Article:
DC’s Legends of Tomorrow – Season 2 Episode 13
“Land of the Lost”
DC’s Legends of Tomorrow heads to the Cretaceous Period as the team enter Rip Hunter’s mind to restore him to his former glory.
At some point in its life cycle a time travel show has to do an episode with Dinosaurs. It’s practically a rule and there’s always a sense of excitement that comes with human beings interacting with Dinosaurs so it’s good if a show can take advantage of it. Of course we already had a taste of this in the first episode of the season but it makes sense that the writers would want to play around with this for longer than a few seconds.
There’s almost a comical edge to the way this is handled as this episode wears its limited budget on its sleeve. There have been some effects, sets and costume heavy episodes in the past few weeks so it’s clear that this outing was designed to save some money. Including Dinosaurs might not seem like the best way to do that but I like that the episode completely runs with the low budget B-Movie feel.
The majority of the outdoor scenes involving Ray, Amaya and Nate have them running away from an off-screen sound clip that is represented by camera angles and a roar. It does the job while making the whole thing light hearted and humourous. Ray clearly isn’t afraid of “Gertrude” so we shouldn’t be either. All these scenes really need to be are an excuse to get these characters off the ship while exploring the dynamic between Nate and Amaya so the lingering T-Rex threat isn’t something to be overly concerned about. The obvious question raised by the scenario is why Ray doesn’t simply suit up as the Atom and retrieve the missing part in next to no time rather than running away from an off-screen T-Rex. It isn’t addressed but the scenes were entertaining enough so it isn’t a big issue for me.
Nate and Amaya’s relationship is handled well here. They haven’t spent much time together since their passionate encounter but they still have a great deal of chemistry which suggests that there is more to it than the casual fling they had. Amaya has been inspired to revisit her views on fraternisation with members of her team by Courtney and is now willing to explore whatever it is that is between her and Nate. There are a few attempts to take advantage of the situation before Ray interrupts at the exact wrong moments.
I would be irritated by that if it wasn’t for the fact that it was completely intentional. Ray often acts so clueless and excitable which makes it easy to forget how much of a genius he is in those moments. The episode cleverly punctuates this by reminding the audience of his intelligence as well as his resourcefulness by showing how easy he finds it to survive in the Cretaceous Period and detailing the methods he came up with to ward off predators.
His conversation with Nate about pursuing a relationship with someone on the team is another example of this. It turns out that his last second interruptions were completely intentional and that he was only feigning ignorance about the situation until he could talk to Nate about it. He experienced pursuing a romance with a teammate last season and it ended poorly for him so he doesn’t want to see Nate go the same way. Adding to that is the fact that Amaya is actually important to the timeline because her granddaughter is destined to set herself up as a hero in Detroit. This means that Amaya will need to return to her own time at some point or the timeline will be significantly altered. Nate’s relationship with her could be a barrier to that which is a problem since the Legends claim that their mission is to prevent significant alterations to the timeline. Nate is in a difficult position here because he knows how Amaya will end up but can’t tell her about it.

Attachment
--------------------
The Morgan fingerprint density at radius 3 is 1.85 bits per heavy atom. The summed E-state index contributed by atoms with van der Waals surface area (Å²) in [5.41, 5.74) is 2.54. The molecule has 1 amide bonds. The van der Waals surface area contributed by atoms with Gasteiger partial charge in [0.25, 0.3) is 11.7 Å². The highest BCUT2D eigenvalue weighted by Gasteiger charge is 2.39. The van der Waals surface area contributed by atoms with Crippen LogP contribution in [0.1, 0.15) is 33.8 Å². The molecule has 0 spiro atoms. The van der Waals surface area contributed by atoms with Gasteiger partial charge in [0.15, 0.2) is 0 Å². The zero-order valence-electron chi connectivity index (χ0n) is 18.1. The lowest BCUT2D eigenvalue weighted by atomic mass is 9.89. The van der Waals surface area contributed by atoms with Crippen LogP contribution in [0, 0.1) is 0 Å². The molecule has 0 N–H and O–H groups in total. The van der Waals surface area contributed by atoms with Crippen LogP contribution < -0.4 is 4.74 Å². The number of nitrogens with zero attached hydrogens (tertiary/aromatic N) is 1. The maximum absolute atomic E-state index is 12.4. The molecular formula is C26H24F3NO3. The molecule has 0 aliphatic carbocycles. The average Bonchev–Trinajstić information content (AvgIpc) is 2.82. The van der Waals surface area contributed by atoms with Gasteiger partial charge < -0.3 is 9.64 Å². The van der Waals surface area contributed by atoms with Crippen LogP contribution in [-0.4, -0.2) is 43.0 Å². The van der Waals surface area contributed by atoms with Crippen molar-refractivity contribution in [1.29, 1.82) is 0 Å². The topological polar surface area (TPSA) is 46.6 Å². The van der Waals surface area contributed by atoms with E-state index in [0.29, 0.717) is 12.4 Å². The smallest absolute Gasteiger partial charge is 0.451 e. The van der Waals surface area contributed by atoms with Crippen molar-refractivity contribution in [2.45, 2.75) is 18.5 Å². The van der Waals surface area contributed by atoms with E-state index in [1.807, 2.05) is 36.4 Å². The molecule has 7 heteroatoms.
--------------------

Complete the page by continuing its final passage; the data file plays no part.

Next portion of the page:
This is played down by the end of the episode when Ray decides that Nate can be trusted to keep things casual but Nate realises after a really cool encounter between “Gertrude” and Amaya using her totem to embody the essence of a T-Rex that he is starting to fall for her and being casual is no longer something he can do. I imagine parts of the next few episodes are going to focus on him trying to break it off but being caught up in the passion of the situation.
The rest of the team are involved in a risky endeavour to restore Rip Hunter to his former self by going into his mind and trying to repair the damage done by Eobard Thawne. This is a fairly common science fiction plot and this episode doesn’t really do anything new with it but the characters are all used well within this story. I liked that it was Mick’s idea as a callback to his time as Kronos when the Time Masters used this technology to bring him around to their way of thinking and it makes sense that he wouldn’t want to be anywhere near it given his past experience.
Jax and Sara are the ones to go in and it impacts them in different ways. Sara sees it as a combat trial and fights her way through manifestations of Rip’s subconscious trying to defend him. Naturally this takes the form of characters in the show or Vandal Savage’s henchmen as a budget saving measure but it’s great to see Sara square off against herself. The fight choreography was great and it was believable having two Sara’s on screen at the same time. The Waverider sets are nicely dressed to look dark, claustrophobic and intimidating as well so this is a good example of the production team doing a lot with fairly limited resources.